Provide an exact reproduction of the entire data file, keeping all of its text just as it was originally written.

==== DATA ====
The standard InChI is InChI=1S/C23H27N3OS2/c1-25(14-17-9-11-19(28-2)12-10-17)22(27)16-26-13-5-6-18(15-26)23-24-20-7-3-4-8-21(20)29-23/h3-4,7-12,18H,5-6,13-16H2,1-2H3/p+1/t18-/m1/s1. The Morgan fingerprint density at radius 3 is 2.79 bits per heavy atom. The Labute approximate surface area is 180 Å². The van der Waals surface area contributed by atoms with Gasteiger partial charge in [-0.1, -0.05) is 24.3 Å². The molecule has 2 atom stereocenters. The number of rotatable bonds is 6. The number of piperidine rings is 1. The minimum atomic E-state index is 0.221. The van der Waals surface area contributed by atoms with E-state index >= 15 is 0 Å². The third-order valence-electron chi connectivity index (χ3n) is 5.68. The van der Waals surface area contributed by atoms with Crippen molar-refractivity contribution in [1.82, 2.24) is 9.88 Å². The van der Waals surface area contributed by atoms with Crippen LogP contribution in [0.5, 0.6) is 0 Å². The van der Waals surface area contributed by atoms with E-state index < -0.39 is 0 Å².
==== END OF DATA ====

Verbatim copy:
The standard InChI is InChI=1S/C23H27N3OS2/c1-25(14-17-9-11-19(28-2)12-10-17)22(27)16-26-13-5-6-18(15-26)23-24-20-7-3-4-8-21(20)29-23/h3-4,7-12,18H,5-6,13-16H2,1-2H3/p+1/t18-/m1/s1. The Morgan fingerprint density at radius 3 is 2.79 bits per heavy atom. The Labute approximate surface area is 180 Å². The van der Waals surface area contributed by atoms with Gasteiger partial charge in [-0.1, -0.05) is 24.3 Å². The molecule has 2 atom stereocenters. The number of rotatable bonds is 6. The number of piperidine rings is 1. The minimum atomic E-state index is 0.221. The van der Waals surface area contributed by atoms with E-state index >= 15 is 0 Å². The third-order valence-electron chi connectivity index (χ3n) is 5.68. The van der Waals surface area contributed by atoms with Crippen molar-refractivity contribution in [1.82, 2.24) is 9.88 Å². The van der Waals surface area contributed by atoms with Crippen LogP contribution in [0.5, 0.6) is 0 Å². The van der Waals surface area contributed by atoms with E-state index < -0.39 is 0 Å².